"One type is where you can raise and release butterflies and the other type is where you can have only the exotics. They bring the chrysalises in and let them hatch out and the butterflies feed on nectars. Those exotic places have lots of prettier butterflies than we do, but our mission was to raise some (natives butterflies) for the environment because only five percent survive in nature. A female lays eggs. She can lay as many as 800 eggs. They usually don't lay that many, but of what they do lay, only five percent become mature butterflies. We are increasing that to approximately ninety percent.

"We cleared this with the Oregon Department of Agriculture to be absolutely sure we weren't violating any environmental restrictions. They allowed us to grow nine different varieties that we could release, only thirty at a time, into the environment so it won't impact inordinately. But we only know how to grow in captivity about four kinds, The rest are on the property because we already put the host plants in. We see them all the time and there are more butterflies out than in. We have all the varieties that Oregon State will allow us to grow."

I asked, "How do you get them started here?"

"In the spring we get some from suppliers, larvae or chrysalis, from a reputable grower west of the Rocky Mountains." We were now in a screened room about 20 by 8 feet and possibly 10 feet high. There were plants in that room on which the females lay eggs, and plants providing nectar for the mature butterflies. Carol examined leaves of one plant looking for larva. "This plant attracts painted lady butterflies. They had some eggs on them. Hopefully they have turned into larva. There are a lot of predators. Earwigs eat butterfly eggs, and ants and aphids do. Most any kind of bugs."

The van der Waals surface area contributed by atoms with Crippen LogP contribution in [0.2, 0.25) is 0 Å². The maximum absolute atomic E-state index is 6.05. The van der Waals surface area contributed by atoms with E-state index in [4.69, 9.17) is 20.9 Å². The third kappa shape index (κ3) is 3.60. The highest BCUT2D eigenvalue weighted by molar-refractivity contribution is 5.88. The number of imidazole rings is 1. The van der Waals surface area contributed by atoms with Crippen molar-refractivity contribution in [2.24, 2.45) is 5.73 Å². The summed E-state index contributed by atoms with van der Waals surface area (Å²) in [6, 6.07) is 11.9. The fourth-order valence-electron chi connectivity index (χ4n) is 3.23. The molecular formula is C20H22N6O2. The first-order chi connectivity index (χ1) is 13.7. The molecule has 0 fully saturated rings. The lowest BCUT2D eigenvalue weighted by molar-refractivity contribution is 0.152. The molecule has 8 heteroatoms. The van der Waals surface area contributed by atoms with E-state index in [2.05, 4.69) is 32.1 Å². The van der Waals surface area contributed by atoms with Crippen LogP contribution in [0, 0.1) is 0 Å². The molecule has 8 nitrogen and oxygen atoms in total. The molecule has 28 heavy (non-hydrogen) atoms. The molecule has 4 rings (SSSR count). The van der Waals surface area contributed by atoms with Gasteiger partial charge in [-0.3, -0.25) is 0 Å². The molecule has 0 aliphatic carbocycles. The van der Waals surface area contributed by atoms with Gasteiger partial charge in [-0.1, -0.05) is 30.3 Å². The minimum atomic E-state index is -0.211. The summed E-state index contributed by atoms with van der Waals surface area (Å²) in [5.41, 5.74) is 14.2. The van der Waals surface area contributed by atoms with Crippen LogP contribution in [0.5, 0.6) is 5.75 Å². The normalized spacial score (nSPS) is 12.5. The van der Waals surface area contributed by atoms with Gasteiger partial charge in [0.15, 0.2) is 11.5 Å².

I was watching butterflies against the screens trying to get out of the closed area. They were Monarchs, Carol told me. Then we went into another room where there were dozens of pint-sized containers on a row of shelves, each one having a leaf and a larva in it.

"Butterflies Jaying," with Carol Beckley, author Lois Barton and Susan Thomas, photo by Sue Monahan


She pointed out three or four at the end of the top shelf that had "jayed." They were fat larvae hanging from the top closure of the jar in a jay shape. She showed me some of them that had turned into chrysalises.

"This is a monarch larva. The painted lady uses a mallow leaf." We looked at buddlea plants. "There are eight varieties of buddlea," she said. "They like them for nectar. We have four different nectar plants that are the same ones that all butterflies use. Buddlea, lantana, cone flower and zinnia. And we grow our own milkweed right out side."


Turning back to the jays, "They hang there for about one day. At the end of the day they will turn into a chrysalis. When they get ready they shed their skin five times and when they have shed their whole skin they turn into this chrysalis. Their antenna and their little feet are right here," (pointing to a black chunk below the hanging chrysalis.) "I describe this to children. 'You are putting on a green sleeping bag, pulling up from your feet like this and here's this thing on them (the antenna) and I say they are too hot and they throw their pajamas out the top. They understand all that.' It takes about five minutes to make the chrysalis.

"See, here's one that just made a jay. The next step after this is, we cut out a little piece of a coffee filter and fasten them on that square so they can hang inside a netting cylinder until they become butterflies. After they hatch out in that enclosure they can hang on the netting until their wings dry out. It takes about ten to fourteen days depending on how warm it is.

"Butterflies in Wing Drying Tube," with author Lois Barton and Carol Beckley, photo by Sue Monahan


"The mature butterflies go into the screened enclosed area. We release thirty at a time about once a week. Maybe some of those left inside will lay eggs.